Khrushchev’s policies did raise living standards in many parts of Russia – but the outcomes were inconsistent and often failed to meet targets. Khrushchev also wound back Stalinist systems of control and oppression, though the state still engaged in limited censorship and retained control of the press.
Fall from power
Khrushchev’s leadership lasted until 1964. In the early 1960s, he was confronted with new challenges in the Soviet bloc and new American leadership. Khrushchev believed newly elected US president John F. Kennedy was too young and weak to handle confrontation – an assumption shattered by Kennedy’s firmness during the Berlin crisis (1961) and the Cuban missile crisis (1962).
Relations between the two powers eased in 1963-64. During this period Khrushchev’s main problems were closer to home. Soviet hardliners, disappointed with Khrushchev’s ambivalence and inability to gain ground on the inexperienced Kennedy, sought to oust him from power. Khrushchev spent most of 1964 out of Moscow, giving his opponents ample opportunity to organise.
In October 1964, Khrushchev was summoned to a meeting with members of the Politburo and persuaded to retire from office. By now 70 years of age and fatigued after a decade of leadership, Khrushchev put up little fight. On his retirement Khrushchev was given a house, a dacha (holiday home) and a modest state pension. He spent the final years of his life in seclusion, writing his memoirs and rarely appearing or commenting in public.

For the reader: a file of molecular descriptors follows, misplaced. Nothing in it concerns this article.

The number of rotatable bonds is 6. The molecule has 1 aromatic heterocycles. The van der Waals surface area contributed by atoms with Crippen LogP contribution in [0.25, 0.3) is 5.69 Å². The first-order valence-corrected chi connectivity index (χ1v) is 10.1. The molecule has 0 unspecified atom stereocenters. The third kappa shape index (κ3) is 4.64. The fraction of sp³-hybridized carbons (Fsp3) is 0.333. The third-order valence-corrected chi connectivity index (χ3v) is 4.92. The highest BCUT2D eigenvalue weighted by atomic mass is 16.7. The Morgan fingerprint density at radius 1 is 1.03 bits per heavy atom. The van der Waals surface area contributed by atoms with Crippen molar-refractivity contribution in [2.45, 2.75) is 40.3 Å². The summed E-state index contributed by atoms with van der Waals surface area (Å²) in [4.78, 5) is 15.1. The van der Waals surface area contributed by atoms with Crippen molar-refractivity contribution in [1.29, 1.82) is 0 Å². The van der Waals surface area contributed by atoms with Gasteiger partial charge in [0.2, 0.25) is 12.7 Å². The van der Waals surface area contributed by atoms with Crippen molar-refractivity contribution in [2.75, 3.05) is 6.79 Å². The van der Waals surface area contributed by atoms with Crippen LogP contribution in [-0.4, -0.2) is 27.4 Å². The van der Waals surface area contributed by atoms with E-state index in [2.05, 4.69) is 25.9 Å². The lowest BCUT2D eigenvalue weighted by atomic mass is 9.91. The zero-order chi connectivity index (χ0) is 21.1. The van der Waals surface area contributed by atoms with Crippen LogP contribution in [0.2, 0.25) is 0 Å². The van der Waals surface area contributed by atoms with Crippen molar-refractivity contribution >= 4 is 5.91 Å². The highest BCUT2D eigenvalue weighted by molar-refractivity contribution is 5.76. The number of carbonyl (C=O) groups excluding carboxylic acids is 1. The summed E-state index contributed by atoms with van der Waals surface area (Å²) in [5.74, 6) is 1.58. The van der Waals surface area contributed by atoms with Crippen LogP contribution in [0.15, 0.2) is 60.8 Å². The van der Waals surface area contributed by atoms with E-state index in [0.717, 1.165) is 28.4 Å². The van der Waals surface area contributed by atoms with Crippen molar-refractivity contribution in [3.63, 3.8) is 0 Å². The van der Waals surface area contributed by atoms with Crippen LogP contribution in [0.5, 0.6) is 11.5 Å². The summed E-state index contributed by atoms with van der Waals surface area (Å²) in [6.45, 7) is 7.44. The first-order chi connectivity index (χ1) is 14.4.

When Khrushchev died in 1971, the Brezhnev regime refused his family’s request for a state funeral and burial behind the Kremlin wall.
1. Nikita Khrushchev was the leader of the USSR after the death of Stalin. A veteran of the Russian Revolution and World War II, he emerged as a potential leader in the early 1950s.
2. Khrushchev had been a member of Stalin’s inner circle, however, he denounced Stalin’s tyrannical rule in 1956. He enjoyed better relations with the West, visiting the United States.
3. Khrushchev led the USSR through several key Cold War events, such as the U2 spy plane affair and the Cuban missile crisis. He was also known for his belligerent rhetoric.
4. At home, Khrushchev relaxed oppressive Stalinist controls, decentralised the economy and increased food production by opening up land and giving incentives to farmers.
5. Khrushchev’s inability to gain the upper hand over the US saw him ousted from the leadership in 1964. He went into immediate retirement, taking no further part in Soviet politics.